Terry Glavin on that ruling in Saskatchewan...
You can always count on Terry to have some really wise words...this is from his excellent blog...
Having been raised in the Roman Catholic tradition I lay claim to what I like to think is just the tiniest bit of an edge by way of insight into the langer-thick idiocy and hypocrisy at work in the religious crawthumping that tends to erupt in the matter of "gay marriage," which is a meaningless term to begin with because either it's marriage or it isn't, but nevermind that.There's more at his site...
Only too well do I remember having been hectored in my libidinous Catholic youth about the shabby and sham institution of "civil marriage." Oh you wouldn't want to do anything like that, lad. Why Father? Well, you see, my child, to enjoin with a woman in a mere civil marriage is to place yourself and the girl in a state of sin, and think about the implications for the 17 babies you'll be wanting herself to provide you besides. A marriage commissioner officiates over a worthless and invalid institution that does not amount to a true bill of "marriage" at all. It's the genuine article you'll be wanting, my child, the proper Holy and Apostolic sacrament of marriage, so leave off this business of paying a fee to the Crown for a scrap of paper that has neither soul-perserving nor ecclesiastical value.
And thus it had come to pass down through the holy centuries that for a man and a woman to co-habit without first procuring the sacrament of marriage was to be consigned to an ash-pit of depravity, and to resort to the mere confines of a civil marriage was to engage in a delusion and a calamity so bereft of grace that the institution could be said to be fit only for homos.
But do you know what happened then? In the final years of the 20th century, those among us not given to the heterosexual persuasion but nonetheless given to some pluck and ginger began to triumph in their brave and righteous agitations not for holy matrimony but for the right to the benefit and security of civil marriage. And do you know what happened next? No quicker than you could say segregated and unconsecrated graveyards for unbaptised babies, clergymen of all stripes, not least the Roman, commenced to thunder and caterwaul about the sanctity of civil marriage, if you don't mind. Let not this institution fall, we were instructed, to the advance troops of the sinister homosexualist agenda.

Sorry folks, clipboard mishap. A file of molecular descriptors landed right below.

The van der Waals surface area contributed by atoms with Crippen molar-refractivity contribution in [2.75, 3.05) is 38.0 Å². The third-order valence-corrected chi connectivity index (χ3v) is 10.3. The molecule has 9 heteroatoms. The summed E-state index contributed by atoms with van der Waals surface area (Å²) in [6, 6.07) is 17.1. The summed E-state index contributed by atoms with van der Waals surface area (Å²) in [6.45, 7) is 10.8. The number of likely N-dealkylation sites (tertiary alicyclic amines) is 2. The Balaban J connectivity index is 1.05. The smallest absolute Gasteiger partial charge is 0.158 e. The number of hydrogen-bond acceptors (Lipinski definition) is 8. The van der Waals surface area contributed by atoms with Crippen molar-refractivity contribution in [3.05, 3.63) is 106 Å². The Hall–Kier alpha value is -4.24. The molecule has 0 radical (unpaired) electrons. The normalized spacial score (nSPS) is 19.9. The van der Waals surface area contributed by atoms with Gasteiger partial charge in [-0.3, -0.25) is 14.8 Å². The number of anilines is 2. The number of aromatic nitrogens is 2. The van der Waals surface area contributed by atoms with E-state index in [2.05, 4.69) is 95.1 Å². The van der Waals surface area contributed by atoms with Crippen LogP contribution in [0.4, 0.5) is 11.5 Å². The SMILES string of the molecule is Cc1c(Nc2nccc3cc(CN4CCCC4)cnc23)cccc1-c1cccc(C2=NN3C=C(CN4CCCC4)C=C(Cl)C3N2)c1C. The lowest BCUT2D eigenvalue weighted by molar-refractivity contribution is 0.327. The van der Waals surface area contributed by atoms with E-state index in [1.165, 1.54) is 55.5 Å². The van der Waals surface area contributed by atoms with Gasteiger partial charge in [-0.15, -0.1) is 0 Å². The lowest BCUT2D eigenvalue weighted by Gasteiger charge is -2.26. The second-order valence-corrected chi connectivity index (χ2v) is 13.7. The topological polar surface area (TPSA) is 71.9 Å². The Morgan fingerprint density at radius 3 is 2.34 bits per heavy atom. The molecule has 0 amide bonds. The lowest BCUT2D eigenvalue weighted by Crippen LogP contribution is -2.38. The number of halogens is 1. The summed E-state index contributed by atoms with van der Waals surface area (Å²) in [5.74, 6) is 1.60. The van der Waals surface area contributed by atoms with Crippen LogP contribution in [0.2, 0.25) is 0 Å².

One minute, that hollow, worthless and fraudulent institution was a thing we were admonished to avoid at all costs to our immortal souls. The next minute it was worth its weight in the Holy Father's toenail clippings. Suddenly it was the bedrock of our civilization. Priests were howling from the pulpits with exhortations that we protect the (utterly foreign and un-Catholic, but nevermind) institution and stand a vigilant guard against the hordes of sodomites shimmying up the very ramparts that separate all that is decent from all that is savage.
Well, the priests lost. But some geezers just don't get it.
Good news comes by way of the Saskatchewan Court of Appeal ruling that discovers to no one's surprise that like every other civilized jurisdiction in Canada, in Saskatchewan a marriage commissioner cannot resort to some weird personal or religious gimcrackery to justify a refusal to provide the benefit of the marriage law to heterosexual citizens and homosexual citizens alike. It is a straightfoward finding. But it is perplexing to Conservative MP Maurice Vellacott, who raises an objection, and has now lodged it with Justice Minister Don Morgan. Here it is:
"It’s a serious misunderstanding of Christian faith or any faith for that matter. . .the inference [sic.; he means 'implication'] here (is) you can hold these beliefs and freedom to worship just long as it doesn't affect your life or how you live out your life. And that obviously is a serious problem. It sets up a hierarchy of rights saying these same-sex rights are more important than freedom of conscience and religion."
The ruling does absolutely nothing of the kind. The Canadian people are entitled by law to enter into marriage, and whether one is queer or straight should not enter into it at all. It's that simple. Marriage commissioners who find this confusing because of their superstitions or because of their unfamiliarity with plain logic or for any other reason might want to think of taking up some other vocation, like standing on streetcorners to shout and shake bibles at passersby.